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Creating the company culture

A healthy culture aligned with ethical values is what distinguishes the great arts institutions. But what does the sustainability of an arts organization depend on? In which way are different stakeholders affected and what does the leader’s role look like? By James Abruzzo

When Dominic Barton assumed the position of managing director at McKinsey, the global management consultant firm, he identified his biggest challenge as “fixing the culture.” A prior managing director had been convicted of insider trading and another director was indicted on similar charges.  Mr. Barton’s job was not just tightening the rules, but also changing the culture so that McKinsey’s ethical standards of behavior were understood, followed, self-monitored and reinforced among its almost 20,000 partners and employees globally.

Corporate culture (Unternehmenskultur) is a blend of the values, beliefs, taboos, symbols, rituals and myths all companies develop.  Research demonstrates that ethical companies, with a culture and mission aligned with its values are, in the long run, the most successful. The same holds true for arts organizations (Kulturorganisationen): a healthy culture aligned with ethical values is what distinguishes the great arts institutions.

The sustainability of an arts organization, and its greatness, depend on an interconnected group of diverse stakeholders: the government, the public, ticket buyers, donors, sponsors, critics, union stage hands, management and support staff and the artists who choose to perform with the organization.  And each of these stakeholders is affected, in some way, by the company’s culture.  The leader’s role is to create a culture where each link in the chain remains strong.

What are some of the other characteristics of an organization with strong culture and ethical values: openness and transparency – where employees who come forward with great ideas are encouraged and those reporting problems are not discouraged; respect and appreciation for the art – the leader’s role is to insure that employees are reminded why they are working there; and for arts institutions, particularly, an atmosphere where measured risk taking and creativity is encouraged - where artists are free to experiment and at times, even fail.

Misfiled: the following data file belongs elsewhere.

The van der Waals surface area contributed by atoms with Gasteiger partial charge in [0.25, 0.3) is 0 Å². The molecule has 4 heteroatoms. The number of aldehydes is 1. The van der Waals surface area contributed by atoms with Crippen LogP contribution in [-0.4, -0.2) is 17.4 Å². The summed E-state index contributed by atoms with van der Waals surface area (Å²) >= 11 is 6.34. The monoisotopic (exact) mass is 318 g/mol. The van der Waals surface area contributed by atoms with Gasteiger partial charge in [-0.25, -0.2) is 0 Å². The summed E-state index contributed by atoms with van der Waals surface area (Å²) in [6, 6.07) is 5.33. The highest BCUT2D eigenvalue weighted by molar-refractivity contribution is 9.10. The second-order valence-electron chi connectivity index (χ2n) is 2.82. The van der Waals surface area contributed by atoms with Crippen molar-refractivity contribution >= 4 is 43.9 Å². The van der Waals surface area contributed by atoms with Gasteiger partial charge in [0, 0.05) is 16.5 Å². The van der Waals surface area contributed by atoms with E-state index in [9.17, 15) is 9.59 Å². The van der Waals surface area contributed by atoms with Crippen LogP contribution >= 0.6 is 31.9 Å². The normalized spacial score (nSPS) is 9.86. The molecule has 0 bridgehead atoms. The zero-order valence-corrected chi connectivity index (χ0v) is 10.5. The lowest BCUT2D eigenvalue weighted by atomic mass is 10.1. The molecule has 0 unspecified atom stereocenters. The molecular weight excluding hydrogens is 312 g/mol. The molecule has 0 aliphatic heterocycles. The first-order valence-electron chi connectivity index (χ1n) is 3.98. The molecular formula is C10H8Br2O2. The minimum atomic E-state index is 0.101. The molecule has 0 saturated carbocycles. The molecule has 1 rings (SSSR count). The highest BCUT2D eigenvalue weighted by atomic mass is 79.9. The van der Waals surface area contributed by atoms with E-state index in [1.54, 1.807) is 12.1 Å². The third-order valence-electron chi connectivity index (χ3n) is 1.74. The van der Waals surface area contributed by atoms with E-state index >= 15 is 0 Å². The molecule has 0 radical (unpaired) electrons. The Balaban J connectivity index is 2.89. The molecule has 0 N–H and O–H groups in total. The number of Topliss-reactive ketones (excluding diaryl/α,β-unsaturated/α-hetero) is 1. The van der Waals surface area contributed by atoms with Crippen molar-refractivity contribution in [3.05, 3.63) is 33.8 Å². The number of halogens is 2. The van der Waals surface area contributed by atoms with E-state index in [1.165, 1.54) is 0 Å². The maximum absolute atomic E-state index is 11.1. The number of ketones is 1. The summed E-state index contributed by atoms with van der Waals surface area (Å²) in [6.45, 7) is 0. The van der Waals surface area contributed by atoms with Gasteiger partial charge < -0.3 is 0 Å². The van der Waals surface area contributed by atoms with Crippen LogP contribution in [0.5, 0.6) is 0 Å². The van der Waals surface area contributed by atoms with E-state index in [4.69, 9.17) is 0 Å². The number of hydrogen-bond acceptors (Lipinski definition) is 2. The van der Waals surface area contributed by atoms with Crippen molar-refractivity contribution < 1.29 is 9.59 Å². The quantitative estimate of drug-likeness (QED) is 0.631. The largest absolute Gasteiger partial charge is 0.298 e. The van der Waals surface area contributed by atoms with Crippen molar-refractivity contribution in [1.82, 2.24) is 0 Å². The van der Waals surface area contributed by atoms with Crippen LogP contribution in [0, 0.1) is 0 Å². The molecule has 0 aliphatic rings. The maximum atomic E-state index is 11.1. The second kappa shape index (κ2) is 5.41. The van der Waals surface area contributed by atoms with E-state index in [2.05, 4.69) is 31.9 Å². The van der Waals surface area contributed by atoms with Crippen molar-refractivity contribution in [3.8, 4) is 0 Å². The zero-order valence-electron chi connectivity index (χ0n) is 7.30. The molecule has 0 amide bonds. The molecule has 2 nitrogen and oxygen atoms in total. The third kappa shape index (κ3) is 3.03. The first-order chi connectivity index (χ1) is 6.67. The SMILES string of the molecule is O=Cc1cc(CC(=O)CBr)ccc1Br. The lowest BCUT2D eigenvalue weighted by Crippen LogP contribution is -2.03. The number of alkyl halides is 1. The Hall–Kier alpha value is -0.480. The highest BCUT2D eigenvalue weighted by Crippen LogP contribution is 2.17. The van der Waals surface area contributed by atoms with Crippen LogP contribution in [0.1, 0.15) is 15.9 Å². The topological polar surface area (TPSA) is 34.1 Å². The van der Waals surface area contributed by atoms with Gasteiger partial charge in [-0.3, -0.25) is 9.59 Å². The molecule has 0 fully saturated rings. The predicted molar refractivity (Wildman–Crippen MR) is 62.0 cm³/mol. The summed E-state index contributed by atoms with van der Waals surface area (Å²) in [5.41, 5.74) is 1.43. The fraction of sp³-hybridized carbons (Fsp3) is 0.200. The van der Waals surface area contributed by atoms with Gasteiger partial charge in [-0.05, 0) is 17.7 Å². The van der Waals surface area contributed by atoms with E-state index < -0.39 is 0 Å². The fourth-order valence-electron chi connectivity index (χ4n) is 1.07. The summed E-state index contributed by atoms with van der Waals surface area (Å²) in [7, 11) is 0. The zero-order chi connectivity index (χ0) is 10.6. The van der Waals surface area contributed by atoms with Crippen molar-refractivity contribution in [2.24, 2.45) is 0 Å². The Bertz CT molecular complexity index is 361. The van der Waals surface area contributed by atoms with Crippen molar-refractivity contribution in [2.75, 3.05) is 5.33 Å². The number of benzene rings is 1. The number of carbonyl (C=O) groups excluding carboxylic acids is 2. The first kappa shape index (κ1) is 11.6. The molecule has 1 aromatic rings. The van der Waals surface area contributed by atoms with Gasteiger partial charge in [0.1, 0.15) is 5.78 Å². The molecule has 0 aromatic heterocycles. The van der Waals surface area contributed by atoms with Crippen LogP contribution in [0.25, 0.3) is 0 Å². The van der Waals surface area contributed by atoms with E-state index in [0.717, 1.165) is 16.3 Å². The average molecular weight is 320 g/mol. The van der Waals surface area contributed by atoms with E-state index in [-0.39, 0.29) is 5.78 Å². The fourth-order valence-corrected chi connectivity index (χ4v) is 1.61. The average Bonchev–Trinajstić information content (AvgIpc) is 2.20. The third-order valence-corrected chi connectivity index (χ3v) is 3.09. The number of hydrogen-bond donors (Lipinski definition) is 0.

Company culture goes to the heart of the difference between the manager and the leader. The arts manager’s job is one of control; employee attendance, work rules, pay grades, benefits, union negotiations and artist contracts. The leader’s role is to inspire employees, articulate the organization’s values, and create the culture that supports the art.

So what can the arts leader do to create a healthy organizational culture: insure that the values align with the mission; insure that employees are selected, evaluated, praised, promoted and recognized based on those values; maintain an atmosphere of very low tolerance for breaches of those values; mythologize employees whose extraordinary actions are the best examples of the culture; and, most importantly, lead by example, insuring that his/her personal actions are consistent with company values. 

Arts organizations with healthy cultures are also the most desirable places to work. But how can you know if the organization shares your values and has a healthy culture? Since culture is created at the top, learn about the leader. Perhaps a job interview is not the place for a junior employee to determine that, but there are anecdotal accounts, conversations with former employees and your personal experience of the organization as a visitor or audience member. Things as simple as the friendliness of the ticket taker or the attitude of the telephone receptionist are good indicators of what it is like to work at the organization. The best leaders insure that the culture of the organization is consistent and apparent on all levels.

As the President of one performing arts center stated, “we hire people who share our values: respect for each other, for the artists and the audience, and for the mission and goals of our company. The best artists have a choice of whether to perform at our theater, therefore if the dressing room is dirty, or our security treats them poorly or they are uncomfortable in any way, we are liable to not only lose them for future performances but to lose all the other artists of the same agency.  Our reputation is formed through our culture.  And I can’t be there for every interaction. What insures that all these pieces are working together is the culture I create; how I select people, the way in which I reinforce those messages, the way I treat people and the way I reward them.”

Biography:
James Abruzzo is Managing Director, Nonprofit Practice, DHR International and Co-Director, Institute for Ethical Leadership, Rutgers Business School

Management Topic: Organisation & Leadership
Cultural Area: Creative Industries
Submitted by editor-in-chief on Jun 13, 2014